Olympic luge hopeful Alex Gough into piercings, books and speedTHE CANADIAN PRESS/Jeff McIntosh
Alex Gough lives two lives.
In one, she's an excellent student, a classical guitarist and self-described "nerdy-girl" with her face always in a book.
In the other, she's a multi-pierced speed demon whistling down the luge track at more than 100 kilometres per hour.
Her coaches have gently suggested Gough remove her lip ring for racing, but it's still there.
"It's part of the way I am and my style, I guess," Gough said. "I'm not really much for conforming.
"I was a good student and a good kid, so it's my way of breaking away of being the nerdy little girl that I am. I spend 90 per cent of the time with my nose stuck in a book."
The fantasy genre, including the "Twilight" series about teenage vampires, is Gough's preferred literature, but she'll "demolish" any book that catches her fancy.
There's nothing bookish about the 21-year-old Calgarian when she sets her sled down at the top of the luge track. Gough (pronounced goff), served notice at this year's world championships she's ready to go head to head with the best in the sport.
Her fourth-place finish at the world championships in Lake Placid, N.Y., on Feb. 6 was the best ever by a Canadian in that event. Gough then posted a sixth-place finish on her home track at the Calgary World Cup last Friday, a career best for her on the World Cup circuit.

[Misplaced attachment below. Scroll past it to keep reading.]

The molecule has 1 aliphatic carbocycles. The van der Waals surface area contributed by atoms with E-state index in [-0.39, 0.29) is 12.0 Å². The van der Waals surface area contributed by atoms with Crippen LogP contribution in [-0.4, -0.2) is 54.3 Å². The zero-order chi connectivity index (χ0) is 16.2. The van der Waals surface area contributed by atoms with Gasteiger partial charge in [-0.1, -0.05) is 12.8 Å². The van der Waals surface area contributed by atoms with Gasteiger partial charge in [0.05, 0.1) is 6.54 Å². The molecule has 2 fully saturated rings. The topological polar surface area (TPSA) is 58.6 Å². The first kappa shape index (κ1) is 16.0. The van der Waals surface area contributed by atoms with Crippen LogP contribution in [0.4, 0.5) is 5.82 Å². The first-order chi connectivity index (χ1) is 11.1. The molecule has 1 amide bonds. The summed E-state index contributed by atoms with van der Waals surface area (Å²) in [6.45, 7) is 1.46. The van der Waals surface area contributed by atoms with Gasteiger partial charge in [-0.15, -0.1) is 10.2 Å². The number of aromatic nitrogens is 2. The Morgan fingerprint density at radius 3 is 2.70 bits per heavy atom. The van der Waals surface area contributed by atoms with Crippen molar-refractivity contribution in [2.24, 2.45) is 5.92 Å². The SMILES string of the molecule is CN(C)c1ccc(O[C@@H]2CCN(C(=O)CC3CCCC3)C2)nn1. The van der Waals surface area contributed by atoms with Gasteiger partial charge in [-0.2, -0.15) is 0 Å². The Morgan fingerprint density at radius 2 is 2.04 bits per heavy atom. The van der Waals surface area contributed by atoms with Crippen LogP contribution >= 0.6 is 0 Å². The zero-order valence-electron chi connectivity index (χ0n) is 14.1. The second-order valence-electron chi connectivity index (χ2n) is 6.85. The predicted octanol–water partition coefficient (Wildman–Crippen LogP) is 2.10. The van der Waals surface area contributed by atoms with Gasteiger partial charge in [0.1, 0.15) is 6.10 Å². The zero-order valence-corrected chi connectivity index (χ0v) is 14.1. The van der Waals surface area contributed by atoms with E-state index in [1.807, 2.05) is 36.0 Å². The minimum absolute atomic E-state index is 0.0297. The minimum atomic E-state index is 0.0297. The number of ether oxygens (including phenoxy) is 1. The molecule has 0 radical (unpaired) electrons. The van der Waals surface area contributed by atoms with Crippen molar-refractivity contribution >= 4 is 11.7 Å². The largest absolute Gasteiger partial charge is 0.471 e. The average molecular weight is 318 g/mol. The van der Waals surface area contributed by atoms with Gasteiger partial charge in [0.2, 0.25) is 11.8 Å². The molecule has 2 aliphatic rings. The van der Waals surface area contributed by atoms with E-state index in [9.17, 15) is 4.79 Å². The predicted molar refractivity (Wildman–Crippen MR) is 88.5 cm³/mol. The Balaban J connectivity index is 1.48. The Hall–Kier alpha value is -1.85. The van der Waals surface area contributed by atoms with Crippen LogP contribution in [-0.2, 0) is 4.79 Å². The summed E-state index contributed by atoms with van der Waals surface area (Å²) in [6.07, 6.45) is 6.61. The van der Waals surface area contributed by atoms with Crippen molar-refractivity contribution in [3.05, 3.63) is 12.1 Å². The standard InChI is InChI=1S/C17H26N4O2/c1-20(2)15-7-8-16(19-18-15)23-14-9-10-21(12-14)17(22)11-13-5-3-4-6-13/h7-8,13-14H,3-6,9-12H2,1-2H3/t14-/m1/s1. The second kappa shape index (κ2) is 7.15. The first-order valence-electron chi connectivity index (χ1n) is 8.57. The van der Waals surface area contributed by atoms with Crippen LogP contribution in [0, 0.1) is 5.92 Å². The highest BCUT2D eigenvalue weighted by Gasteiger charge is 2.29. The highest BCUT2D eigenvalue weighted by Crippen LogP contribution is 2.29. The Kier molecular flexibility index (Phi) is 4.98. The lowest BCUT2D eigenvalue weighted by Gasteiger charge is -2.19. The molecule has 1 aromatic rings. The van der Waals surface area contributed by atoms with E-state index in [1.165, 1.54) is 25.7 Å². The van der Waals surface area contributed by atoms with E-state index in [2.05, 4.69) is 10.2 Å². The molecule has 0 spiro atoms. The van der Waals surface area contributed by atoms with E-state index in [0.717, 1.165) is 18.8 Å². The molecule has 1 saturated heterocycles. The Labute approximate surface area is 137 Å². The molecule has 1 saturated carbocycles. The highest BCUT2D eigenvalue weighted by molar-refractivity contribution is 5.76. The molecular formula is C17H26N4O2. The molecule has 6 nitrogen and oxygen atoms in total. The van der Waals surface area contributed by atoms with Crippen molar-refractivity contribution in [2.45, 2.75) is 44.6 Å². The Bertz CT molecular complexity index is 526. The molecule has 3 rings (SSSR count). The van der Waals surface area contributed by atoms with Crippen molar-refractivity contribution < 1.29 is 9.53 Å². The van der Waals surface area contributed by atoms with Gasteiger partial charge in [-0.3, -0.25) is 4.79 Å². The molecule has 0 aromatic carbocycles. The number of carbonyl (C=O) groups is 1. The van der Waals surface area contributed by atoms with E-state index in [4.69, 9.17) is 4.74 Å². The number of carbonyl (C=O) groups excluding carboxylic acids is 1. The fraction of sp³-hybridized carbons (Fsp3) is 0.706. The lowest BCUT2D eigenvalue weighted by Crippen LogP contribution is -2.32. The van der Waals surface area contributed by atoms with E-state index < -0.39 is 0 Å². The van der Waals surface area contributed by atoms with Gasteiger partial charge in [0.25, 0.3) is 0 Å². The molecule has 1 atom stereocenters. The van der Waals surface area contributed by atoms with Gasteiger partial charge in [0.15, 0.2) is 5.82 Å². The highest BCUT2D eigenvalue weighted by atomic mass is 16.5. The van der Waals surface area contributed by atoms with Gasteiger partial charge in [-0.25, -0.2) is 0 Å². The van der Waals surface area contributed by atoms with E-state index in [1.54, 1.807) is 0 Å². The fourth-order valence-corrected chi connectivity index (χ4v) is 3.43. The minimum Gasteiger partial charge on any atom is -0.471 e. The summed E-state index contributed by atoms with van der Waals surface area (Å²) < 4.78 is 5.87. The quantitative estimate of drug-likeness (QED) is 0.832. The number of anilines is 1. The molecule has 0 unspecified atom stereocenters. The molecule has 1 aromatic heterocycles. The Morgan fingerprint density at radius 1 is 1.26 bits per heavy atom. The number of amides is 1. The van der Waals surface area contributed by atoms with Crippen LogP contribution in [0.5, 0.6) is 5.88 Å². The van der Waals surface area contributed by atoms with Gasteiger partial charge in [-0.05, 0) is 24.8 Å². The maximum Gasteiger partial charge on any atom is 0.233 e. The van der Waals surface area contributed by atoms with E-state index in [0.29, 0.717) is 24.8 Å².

She's the Canadian to watch in the World Cup finale Friday and Saturday on the 2010 Olympic track in Whistler, B.C.
Gough currently ranks eighth in the World Cup overall standings.
"Alex has definitely always had a really good feeling for sliding and she's been able to capitalize on that," Luge Canada high performance director Walter Corey said. "She slingshots herself from curve to curve and builds a lot of speed as she goes down the hill.
"Probably a big step forward for her this year is increasing her physical conditioning."
Regan Lauscher of Red Deer, Alta., and Meaghan Simister of Calgary will also race women's singles Friday. Calgary brothers Chris and Mike Moffatt, Grant Albrecht of Red Deer, Alta., and Nick Olson of Calgary will race men's doubles.
On Saturday, Calgarians Jeff Christie, Sam Edney, Ian Cockerline and Tristan Walker will compete in men's singles.
Gough finished ahead of Tatjana Huefner, the current World Cup leader and Olympic bronze medallist, and her German teammate Anke Wischnewski, at the world championships.
That's significant because German women swept the podium at the 2006 Olympics in Turin, Italy, and have won all three medals in five of eight World Cups races this winter.
Germany carried an incredible winning streak of 99 straight victories in Olympics, World Cups and Olympics until the world championship when American Erin Hamlin prevailed on her home track.
The Germans are so accustomed to dominating women's luge that their lone silver medal at the world championship was considered a shocking failure.